It is Jesus who said, "The children of this world are ... wiser than the children of light" (Luke 16:8). As Seventh-day Adventists, we certainly don't need new truth or a new message. But we desperately need what Collins suggests here. I have watched scores of board members and church leaders violate principle after principle of leadership and then wonder why their church isn't growing. Collins may not be religious, but his principles are part and parcel of how Jesus formed the early church.
While Collins spends a lot of time on these five concepts, his entire book does not focus merely on "how" to create a great company. Interwoven throughout each page is the "who" factor--what makes a great leader. I would urge that Collins’ book be required reading for every pastor, every elder and every board member. (I've outlined some specific tips in the section below this article, titled "Church Leadership Tips: Prioritizing People.")
How much do you value people? Leaders today know that their success depends on the people they employ. In 1988, Douglas Sharratt was frustrated. He was using a controller made by Rockwell--but that controller didn't communicate with another automation device that used a different communication protocol. His solution? To invent a programmable chip that would serve as a translator between different pieces of hardware. And thus ProSoft Technology, Inc. was born, a company today worth millions.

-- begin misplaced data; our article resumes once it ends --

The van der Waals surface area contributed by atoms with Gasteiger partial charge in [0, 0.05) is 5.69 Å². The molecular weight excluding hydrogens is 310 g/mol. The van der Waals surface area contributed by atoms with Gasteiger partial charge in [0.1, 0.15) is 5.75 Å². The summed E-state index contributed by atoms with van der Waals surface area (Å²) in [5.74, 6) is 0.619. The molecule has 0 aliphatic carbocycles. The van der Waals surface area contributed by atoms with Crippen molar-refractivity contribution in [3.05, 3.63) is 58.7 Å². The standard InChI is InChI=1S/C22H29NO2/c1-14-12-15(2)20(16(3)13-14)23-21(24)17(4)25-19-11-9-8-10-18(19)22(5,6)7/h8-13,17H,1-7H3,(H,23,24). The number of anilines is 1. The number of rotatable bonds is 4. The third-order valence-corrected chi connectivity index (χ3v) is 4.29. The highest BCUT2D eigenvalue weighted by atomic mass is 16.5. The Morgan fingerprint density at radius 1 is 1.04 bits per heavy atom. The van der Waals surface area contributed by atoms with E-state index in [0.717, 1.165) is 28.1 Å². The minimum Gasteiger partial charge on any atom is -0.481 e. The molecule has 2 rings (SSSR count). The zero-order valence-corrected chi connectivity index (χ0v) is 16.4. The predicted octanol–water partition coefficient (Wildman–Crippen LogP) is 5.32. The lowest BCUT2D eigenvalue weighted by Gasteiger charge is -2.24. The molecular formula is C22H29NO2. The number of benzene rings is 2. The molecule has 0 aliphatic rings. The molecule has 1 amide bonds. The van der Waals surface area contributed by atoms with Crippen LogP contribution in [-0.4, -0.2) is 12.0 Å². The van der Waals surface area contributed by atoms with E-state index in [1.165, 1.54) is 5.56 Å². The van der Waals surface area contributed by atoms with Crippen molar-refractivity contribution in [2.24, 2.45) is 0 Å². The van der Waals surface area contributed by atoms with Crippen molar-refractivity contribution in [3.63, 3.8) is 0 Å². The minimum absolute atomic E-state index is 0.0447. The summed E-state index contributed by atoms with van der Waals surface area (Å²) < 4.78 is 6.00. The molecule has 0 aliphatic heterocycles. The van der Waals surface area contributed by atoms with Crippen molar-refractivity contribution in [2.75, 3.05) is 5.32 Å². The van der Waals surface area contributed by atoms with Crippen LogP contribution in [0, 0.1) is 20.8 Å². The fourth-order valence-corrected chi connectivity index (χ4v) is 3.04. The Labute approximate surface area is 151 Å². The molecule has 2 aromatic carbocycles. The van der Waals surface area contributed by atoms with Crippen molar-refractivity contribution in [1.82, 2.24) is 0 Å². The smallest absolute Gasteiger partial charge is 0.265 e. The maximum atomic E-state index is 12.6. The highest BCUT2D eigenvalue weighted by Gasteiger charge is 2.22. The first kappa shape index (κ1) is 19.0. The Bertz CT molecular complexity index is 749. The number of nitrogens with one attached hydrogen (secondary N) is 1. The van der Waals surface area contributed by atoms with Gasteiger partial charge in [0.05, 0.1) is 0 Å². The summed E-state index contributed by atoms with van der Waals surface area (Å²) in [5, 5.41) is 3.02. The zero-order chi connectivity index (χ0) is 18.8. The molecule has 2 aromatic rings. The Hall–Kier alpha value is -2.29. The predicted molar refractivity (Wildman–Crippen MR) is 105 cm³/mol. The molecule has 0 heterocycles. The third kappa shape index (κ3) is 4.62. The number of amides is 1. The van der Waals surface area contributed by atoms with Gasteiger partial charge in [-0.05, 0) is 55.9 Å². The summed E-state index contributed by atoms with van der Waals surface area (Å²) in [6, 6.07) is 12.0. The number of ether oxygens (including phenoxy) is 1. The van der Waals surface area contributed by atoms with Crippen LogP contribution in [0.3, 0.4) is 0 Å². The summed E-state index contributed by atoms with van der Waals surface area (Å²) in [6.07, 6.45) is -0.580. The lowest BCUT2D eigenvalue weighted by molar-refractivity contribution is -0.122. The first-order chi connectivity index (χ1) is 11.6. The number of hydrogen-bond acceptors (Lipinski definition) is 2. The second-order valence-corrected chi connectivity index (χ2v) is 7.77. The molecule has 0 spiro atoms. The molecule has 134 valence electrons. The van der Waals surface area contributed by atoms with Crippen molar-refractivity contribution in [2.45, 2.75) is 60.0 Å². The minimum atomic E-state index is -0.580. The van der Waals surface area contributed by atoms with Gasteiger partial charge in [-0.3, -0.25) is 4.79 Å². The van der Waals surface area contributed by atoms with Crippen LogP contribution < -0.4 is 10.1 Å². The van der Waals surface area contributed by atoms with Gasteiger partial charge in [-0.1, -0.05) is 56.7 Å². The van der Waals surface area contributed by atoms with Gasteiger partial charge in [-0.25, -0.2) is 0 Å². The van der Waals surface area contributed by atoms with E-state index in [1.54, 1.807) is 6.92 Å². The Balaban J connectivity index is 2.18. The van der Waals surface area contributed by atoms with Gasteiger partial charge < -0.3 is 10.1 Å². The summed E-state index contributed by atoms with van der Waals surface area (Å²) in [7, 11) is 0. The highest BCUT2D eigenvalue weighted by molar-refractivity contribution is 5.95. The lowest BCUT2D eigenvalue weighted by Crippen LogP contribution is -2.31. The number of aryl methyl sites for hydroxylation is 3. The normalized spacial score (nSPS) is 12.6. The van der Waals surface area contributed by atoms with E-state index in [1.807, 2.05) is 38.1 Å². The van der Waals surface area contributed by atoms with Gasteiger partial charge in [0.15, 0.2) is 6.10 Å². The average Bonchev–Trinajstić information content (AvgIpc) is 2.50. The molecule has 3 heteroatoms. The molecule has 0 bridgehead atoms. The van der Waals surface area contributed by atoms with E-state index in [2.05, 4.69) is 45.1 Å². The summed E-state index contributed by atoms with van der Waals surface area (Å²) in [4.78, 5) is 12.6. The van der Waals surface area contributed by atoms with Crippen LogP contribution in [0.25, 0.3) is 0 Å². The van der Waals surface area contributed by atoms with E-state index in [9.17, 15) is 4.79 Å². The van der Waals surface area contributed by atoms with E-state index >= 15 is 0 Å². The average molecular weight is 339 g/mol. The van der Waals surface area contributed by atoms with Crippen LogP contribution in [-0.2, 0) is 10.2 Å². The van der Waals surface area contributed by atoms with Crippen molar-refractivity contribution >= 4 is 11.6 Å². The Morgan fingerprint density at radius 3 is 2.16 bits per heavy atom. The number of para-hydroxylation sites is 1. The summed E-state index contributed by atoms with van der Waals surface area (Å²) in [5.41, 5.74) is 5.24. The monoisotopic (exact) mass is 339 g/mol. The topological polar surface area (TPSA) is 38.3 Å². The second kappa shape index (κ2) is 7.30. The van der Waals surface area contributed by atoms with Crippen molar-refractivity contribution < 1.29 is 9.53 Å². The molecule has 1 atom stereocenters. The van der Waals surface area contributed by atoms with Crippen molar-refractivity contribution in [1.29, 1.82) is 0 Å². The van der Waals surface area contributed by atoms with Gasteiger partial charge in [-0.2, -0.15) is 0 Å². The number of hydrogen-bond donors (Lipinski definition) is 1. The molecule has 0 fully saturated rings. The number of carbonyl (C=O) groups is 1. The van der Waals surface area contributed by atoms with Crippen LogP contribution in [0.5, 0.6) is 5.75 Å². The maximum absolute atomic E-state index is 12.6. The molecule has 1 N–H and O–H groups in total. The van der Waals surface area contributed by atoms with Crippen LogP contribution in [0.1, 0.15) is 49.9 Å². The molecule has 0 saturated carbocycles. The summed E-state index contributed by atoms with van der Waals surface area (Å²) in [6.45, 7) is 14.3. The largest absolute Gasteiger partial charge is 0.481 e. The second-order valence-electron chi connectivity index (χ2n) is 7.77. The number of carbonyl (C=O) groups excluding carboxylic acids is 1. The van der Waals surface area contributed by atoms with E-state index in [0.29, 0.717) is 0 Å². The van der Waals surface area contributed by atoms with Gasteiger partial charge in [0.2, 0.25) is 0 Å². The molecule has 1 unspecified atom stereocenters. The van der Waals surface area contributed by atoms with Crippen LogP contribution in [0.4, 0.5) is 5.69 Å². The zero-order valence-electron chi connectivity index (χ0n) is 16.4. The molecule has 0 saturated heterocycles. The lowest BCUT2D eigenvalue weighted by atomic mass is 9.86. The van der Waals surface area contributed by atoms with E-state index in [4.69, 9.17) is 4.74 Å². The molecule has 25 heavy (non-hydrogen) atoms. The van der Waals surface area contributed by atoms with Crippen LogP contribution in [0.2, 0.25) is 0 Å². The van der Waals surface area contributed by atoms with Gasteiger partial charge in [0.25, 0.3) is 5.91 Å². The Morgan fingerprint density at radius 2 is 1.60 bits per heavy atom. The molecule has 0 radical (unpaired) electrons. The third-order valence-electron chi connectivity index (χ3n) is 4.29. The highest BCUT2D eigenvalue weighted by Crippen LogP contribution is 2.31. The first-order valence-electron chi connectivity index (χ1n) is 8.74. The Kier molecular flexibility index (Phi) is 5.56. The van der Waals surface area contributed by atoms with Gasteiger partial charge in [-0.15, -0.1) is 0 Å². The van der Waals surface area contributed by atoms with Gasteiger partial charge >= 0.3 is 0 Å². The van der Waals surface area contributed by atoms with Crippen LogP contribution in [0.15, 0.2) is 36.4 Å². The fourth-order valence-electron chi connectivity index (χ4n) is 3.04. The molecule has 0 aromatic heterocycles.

However, the secret of Sharratt's success wasn't limited to a programmable piece of silicone. It was the people he hired and the culture he created. Employees love working for ProSoft! I know. My wife was one of them. Having worked in retail and hospitality at places such as IHOP and Home Depot, she is well aware of how most employees are handled. To this day, she has a visceral negative response when driving past places she's worked at before. But not so with ProSoft.